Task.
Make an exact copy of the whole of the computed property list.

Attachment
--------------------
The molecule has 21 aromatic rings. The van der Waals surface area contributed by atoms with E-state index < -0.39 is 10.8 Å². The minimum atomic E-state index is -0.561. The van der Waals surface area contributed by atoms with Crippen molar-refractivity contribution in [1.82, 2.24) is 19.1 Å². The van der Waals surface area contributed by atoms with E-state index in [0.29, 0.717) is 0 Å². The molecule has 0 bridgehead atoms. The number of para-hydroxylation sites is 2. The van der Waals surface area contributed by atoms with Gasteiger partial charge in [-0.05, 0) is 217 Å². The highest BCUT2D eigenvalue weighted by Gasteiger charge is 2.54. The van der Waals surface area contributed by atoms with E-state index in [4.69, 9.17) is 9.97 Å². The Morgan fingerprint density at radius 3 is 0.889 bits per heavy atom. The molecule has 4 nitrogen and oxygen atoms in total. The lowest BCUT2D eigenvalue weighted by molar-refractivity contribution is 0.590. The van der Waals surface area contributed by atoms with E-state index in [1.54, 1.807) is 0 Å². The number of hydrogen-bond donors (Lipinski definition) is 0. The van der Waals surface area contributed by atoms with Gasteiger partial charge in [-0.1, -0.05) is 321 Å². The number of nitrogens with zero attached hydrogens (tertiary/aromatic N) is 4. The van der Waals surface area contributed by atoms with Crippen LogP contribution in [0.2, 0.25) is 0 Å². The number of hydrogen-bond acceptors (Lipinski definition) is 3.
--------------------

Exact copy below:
The molecule has 21 aromatic rings. The van der Waals surface area contributed by atoms with E-state index < -0.39 is 10.8 Å². The minimum atomic E-state index is -0.561. The van der Waals surface area contributed by atoms with Crippen molar-refractivity contribution in [1.82, 2.24) is 19.1 Å². The van der Waals surface area contributed by atoms with E-state index in [0.29, 0.717) is 0 Å². The molecule has 0 bridgehead atoms. The number of para-hydroxylation sites is 2. The van der Waals surface area contributed by atoms with Gasteiger partial charge in [-0.05, 0) is 217 Å². The highest BCUT2D eigenvalue weighted by Gasteiger charge is 2.54. The van der Waals surface area contributed by atoms with E-state index in [4.69, 9.17) is 9.97 Å². The Morgan fingerprint density at radius 3 is 0.889 bits per heavy atom. The molecule has 4 nitrogen and oxygen atoms in total. The lowest BCUT2D eigenvalue weighted by molar-refractivity contribution is 0.590. The van der Waals surface area contributed by atoms with E-state index in [1.54, 1.807) is 0 Å². The number of hydrogen-bond donors (Lipinski definition) is 0. The van der Waals surface area contributed by atoms with Gasteiger partial charge in [-0.1, -0.05) is 321 Å². The number of nitrogens with zero attached hydrogens (tertiary/aromatic N) is 4. The van der Waals surface area contributed by atoms with Crippen LogP contribution in [0.2, 0.25) is 0 Å². The number of hydrogen-bond acceptors (Lipinski definition) is 3.